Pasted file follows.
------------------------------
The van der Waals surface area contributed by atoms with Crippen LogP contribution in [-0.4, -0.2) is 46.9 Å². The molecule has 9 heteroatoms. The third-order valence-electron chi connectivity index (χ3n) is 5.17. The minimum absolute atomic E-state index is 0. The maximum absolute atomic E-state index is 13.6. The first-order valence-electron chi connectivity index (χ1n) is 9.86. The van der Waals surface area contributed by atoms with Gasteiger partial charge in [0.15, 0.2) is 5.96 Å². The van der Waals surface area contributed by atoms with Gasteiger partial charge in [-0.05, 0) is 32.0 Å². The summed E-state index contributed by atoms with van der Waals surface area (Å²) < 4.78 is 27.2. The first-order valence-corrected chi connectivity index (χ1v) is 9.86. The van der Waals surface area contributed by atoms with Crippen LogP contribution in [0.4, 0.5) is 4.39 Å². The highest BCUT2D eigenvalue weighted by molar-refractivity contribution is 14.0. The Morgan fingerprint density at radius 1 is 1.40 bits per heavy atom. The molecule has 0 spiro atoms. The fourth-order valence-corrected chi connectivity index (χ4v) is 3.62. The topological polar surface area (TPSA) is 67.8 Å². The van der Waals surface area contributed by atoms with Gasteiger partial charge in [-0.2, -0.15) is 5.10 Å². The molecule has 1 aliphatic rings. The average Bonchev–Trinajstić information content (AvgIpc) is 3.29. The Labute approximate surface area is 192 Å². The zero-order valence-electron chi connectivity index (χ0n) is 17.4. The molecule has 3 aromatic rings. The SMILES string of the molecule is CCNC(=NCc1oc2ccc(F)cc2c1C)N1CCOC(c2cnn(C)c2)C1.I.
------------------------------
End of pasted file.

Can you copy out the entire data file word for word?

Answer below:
The van der Waals surface area contributed by atoms with Crippen LogP contribution in [-0.4, -0.2) is 46.9 Å². The molecule has 9 heteroatoms. The third-order valence-electron chi connectivity index (χ3n) is 5.17. The minimum absolute atomic E-state index is 0. The maximum absolute atomic E-state index is 13.6. The first-order valence-electron chi connectivity index (χ1n) is 9.86. The van der Waals surface area contributed by atoms with Gasteiger partial charge in [0.15, 0.2) is 5.96 Å². The van der Waals surface area contributed by atoms with Gasteiger partial charge in [-0.05, 0) is 32.0 Å². The summed E-state index contributed by atoms with van der Waals surface area (Å²) < 4.78 is 27.2. The first-order valence-corrected chi connectivity index (χ1v) is 9.86. The van der Waals surface area contributed by atoms with Crippen LogP contribution in [0.4, 0.5) is 4.39 Å². The highest BCUT2D eigenvalue weighted by molar-refractivity contribution is 14.0. The Morgan fingerprint density at radius 1 is 1.40 bits per heavy atom. The molecule has 0 spiro atoms. The fourth-order valence-corrected chi connectivity index (χ4v) is 3.62. The topological polar surface area (TPSA) is 67.8 Å². The van der Waals surface area contributed by atoms with Gasteiger partial charge in [-0.2, -0.15) is 5.10 Å². The molecule has 1 aliphatic rings. The average Bonchev–Trinajstić information content (AvgIpc) is 3.29. The Labute approximate surface area is 192 Å². The zero-order valence-electron chi connectivity index (χ0n) is 17.4. The molecule has 3 aromatic rings. The SMILES string of the molecule is CCNC(=NCc1oc2ccc(F)cc2c1C)N1CCOC(c2cnn(C)c2)C1.I.